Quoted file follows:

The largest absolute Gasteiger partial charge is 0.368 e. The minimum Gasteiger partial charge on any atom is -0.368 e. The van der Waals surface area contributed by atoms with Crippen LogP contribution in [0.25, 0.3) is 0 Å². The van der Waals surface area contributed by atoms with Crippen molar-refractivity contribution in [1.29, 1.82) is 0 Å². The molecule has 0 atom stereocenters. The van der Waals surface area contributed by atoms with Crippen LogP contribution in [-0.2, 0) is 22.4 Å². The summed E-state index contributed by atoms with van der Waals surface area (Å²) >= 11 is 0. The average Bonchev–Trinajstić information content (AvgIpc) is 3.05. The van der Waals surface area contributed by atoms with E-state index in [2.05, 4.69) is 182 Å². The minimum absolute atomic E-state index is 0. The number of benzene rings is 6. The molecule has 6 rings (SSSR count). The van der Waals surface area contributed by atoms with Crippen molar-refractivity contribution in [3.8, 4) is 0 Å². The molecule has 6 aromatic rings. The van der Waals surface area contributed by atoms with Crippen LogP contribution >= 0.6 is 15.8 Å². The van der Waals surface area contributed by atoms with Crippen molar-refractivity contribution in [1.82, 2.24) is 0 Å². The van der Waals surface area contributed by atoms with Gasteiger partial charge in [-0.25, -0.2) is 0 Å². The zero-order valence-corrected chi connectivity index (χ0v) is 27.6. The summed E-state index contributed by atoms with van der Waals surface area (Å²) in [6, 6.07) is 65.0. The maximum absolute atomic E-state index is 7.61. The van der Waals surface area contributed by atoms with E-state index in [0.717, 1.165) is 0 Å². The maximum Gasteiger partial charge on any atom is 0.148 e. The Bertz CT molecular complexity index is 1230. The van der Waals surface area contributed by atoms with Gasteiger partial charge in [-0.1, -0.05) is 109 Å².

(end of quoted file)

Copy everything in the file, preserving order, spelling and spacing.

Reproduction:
The largest absolute Gasteiger partial charge is 0.368 e. The minimum Gasteiger partial charge on any atom is -0.368 e. The van der Waals surface area contributed by atoms with Crippen LogP contribution in [0.25, 0.3) is 0 Å². The van der Waals surface area contributed by atoms with Crippen molar-refractivity contribution in [1.29, 1.82) is 0 Å². The molecule has 0 atom stereocenters. The van der Waals surface area contributed by atoms with Crippen LogP contribution in [-0.2, 0) is 22.4 Å². The summed E-state index contributed by atoms with van der Waals surface area (Å²) >= 11 is 0. The average Bonchev–Trinajstić information content (AvgIpc) is 3.05. The van der Waals surface area contributed by atoms with E-state index in [2.05, 4.69) is 182 Å². The minimum absolute atomic E-state index is 0. The number of benzene rings is 6. The molecule has 6 rings (SSSR count). The van der Waals surface area contributed by atoms with Crippen molar-refractivity contribution in [3.8, 4) is 0 Å². The molecule has 6 aromatic rings. The van der Waals surface area contributed by atoms with Crippen LogP contribution >= 0.6 is 15.8 Å². The van der Waals surface area contributed by atoms with Crippen molar-refractivity contribution in [1.82, 2.24) is 0 Å². The van der Waals surface area contributed by atoms with Gasteiger partial charge in [-0.25, -0.2) is 0 Å². The zero-order valence-corrected chi connectivity index (χ0v) is 27.6. The summed E-state index contributed by atoms with van der Waals surface area (Å²) in [6, 6.07) is 65.0. The maximum absolute atomic E-state index is 7.61. The van der Waals surface area contributed by atoms with E-state index in [0.717, 1.165) is 0 Å². The maximum Gasteiger partial charge on any atom is 0.148 e. The Bertz CT molecular complexity index is 1230. The van der Waals surface area contributed by atoms with Gasteiger partial charge in [-0.1, -0.05) is 109 Å².